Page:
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  • Writer's pictureJoanna Brown

Dad's experience in Papua New Guinea - Rebecca & Brandon's Story

Updated: Apr 24, 2021

Rebecca and Brandon live in Papua New Guinea and they have kindly shared Brandon's experience of their son, Tobiah's birth.

Tobiah Carl Zimmerman was born at 11:45 pm on 11/11. Baby weighed 3.7 kg = 8 lbs, 2 ounces. Tobiah is the main character of the book of Tobit, found in the Catholic Bible, but not in the Protestant Bible. Rebecca and I enjoyed reading Tobit together while we were dating and we had Tobit 8:4-8 read at our wedding. Carl is the name of Rebecca’s deceased grandfather on her father’s side, who was a man of great faith and the original owner of the farm we lived on in New York before we came to PNG. Here are the details of the birth.

Rebecca and I drove for an hour on beautiful mountain roads to reach the hospital. One of our biggest worries was having to drive the bumpy road to the hospital in the middle of the night in the rain (we never drive after dark otherwise). On the night of the 10th, Rebecca started having contractions, but they were sporadic and not heavy, so she went to bed. Light contractions continued the next morning so we decided it was time. I furiously finished some grading, turned in my marks for the semester, and we hit the road! We arrived at the hospital around 11:30 am. A midwife named Joy came out to meet us, lead us to the private room that we had reserved, and served us fried egg sandwiches. Joy was very friendly and dedicated to making sure that our stay was comfortable.

In Papua New Guinea much of the health care is provided by church run hospitals and health centers that are financially supported by the government. Unfortunately due challenges with funding, the hospital was open only for births. On the good side for us, this meant that we were free to walk around outside to help the labor progress. Rebecca was not really settling into active labor, so we went for a walk through the main station, and we went part of the way down the hillside that Mingende is perched upon. Many of the locals were very confused why two white skins were wandering aimlessly around and walking down the road to the cow paddock.

As night fell, Rebecca was having stronger contractions, but not settling into a good rhythm. We decided to take it easy. We took showers and laid down to sleep. I was sure that the baby would not come until the next morning. Around 11:00 pm, Rebecca was sleeping, when she was awoken by a contraction and her water breaking! We alerted the nurses and told them to contact Joy (who lived nearby) and went to the labor and delivery room. There a well-meaning, but somewhat overwhelmed nurse checked Rebecca and said that she was only 4 cm dilated. However, the nurse also said that the baby could come at any moment, which greatly confused us! Rebecca felt like pushing, disregarded the nurse who wanted her to get in the traditional lying on your back position, and got in a good hands + knees position (which was how our daughter was delivered). We found it interesting that the PNG women, in the ward, did not moan during contractions. They made high, singing noises while they were laboring while we were there. Luckily Joy the midwife suddenly arrived and guided everyone through a surprisingly quick birth. Tobiah was almost a kilogram heavier than Tabitha, but the delivery was without complications – no tearing!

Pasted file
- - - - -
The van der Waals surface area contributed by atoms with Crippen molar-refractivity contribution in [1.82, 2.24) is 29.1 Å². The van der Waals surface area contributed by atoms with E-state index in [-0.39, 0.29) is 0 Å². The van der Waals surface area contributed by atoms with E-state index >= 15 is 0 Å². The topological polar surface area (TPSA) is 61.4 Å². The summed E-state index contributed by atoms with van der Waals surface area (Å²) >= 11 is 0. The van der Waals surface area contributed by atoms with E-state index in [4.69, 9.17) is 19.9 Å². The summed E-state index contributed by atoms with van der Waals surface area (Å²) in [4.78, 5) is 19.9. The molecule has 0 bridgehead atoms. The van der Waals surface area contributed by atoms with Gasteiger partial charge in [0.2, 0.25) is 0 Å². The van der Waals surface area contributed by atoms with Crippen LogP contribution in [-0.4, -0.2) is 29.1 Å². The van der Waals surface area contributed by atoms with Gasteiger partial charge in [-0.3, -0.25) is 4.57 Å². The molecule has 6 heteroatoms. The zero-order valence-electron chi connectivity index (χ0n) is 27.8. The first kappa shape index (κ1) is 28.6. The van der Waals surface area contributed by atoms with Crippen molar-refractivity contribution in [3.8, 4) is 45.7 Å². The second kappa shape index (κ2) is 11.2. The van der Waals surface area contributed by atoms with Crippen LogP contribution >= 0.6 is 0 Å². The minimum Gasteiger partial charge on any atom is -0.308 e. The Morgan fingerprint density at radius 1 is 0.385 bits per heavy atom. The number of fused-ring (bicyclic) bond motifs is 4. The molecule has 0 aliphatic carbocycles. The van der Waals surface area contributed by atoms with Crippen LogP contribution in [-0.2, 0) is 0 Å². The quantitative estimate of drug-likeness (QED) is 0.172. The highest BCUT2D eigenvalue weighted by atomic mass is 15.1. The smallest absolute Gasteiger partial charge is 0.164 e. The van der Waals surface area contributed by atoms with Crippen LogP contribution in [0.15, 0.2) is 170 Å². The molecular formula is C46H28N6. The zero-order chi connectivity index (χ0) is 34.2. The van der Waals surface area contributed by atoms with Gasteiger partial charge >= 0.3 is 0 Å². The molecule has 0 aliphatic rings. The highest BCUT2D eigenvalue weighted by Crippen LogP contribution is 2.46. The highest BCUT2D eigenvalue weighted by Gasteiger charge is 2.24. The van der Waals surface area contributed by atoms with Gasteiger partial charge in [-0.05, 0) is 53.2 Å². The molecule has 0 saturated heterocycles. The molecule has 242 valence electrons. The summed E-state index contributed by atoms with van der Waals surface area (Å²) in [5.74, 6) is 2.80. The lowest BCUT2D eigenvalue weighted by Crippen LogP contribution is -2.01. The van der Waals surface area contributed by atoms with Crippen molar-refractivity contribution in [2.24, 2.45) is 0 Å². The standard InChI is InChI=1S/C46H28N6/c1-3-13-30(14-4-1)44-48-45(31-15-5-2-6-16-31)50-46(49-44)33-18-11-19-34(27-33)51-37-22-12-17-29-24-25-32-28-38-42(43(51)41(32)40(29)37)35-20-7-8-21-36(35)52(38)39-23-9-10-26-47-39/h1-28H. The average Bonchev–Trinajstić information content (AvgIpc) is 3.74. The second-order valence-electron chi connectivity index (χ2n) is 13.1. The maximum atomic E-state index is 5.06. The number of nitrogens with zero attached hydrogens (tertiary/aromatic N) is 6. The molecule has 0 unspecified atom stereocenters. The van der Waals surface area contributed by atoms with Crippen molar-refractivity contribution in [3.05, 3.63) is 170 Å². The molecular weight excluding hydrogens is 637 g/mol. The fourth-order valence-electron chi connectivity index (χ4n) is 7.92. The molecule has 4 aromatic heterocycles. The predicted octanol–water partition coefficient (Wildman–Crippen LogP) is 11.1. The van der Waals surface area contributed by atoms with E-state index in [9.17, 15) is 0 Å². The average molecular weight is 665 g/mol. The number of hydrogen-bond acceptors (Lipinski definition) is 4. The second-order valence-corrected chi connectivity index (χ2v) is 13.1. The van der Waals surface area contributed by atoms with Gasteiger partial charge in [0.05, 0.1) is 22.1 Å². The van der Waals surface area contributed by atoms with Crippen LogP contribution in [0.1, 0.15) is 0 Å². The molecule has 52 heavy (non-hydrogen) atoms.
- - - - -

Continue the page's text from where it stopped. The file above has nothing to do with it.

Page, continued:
Soon Rebecca was wheeled back to our room. Tobiah picked up nursing rather quickly. I swaddled him and he and I slept together on a mattress on the floor. The three of us rested in our room the next morning. Wanting something else for dinner, we decided to return to the seminary, where Rebecca’s parents were taking care of our older children. Rebecca was also doing quite well, less tired and in less pain than the other two deliveries. On the way out, the bishop of Chimbu blessed Tobiah!

We are very grateful that the delivery went so well, and that we have a big, beautiful, and healthy baby boy!

Advice for new mums

Rebecca's top recommendation for pregnant women is to eat dates daily during the last month of their pregnancy. I can't give this the full midwifery seal of approval, as I've not had a chance to evaluate the research, but she reports that the two births where she had done this, lead to her being tear free!


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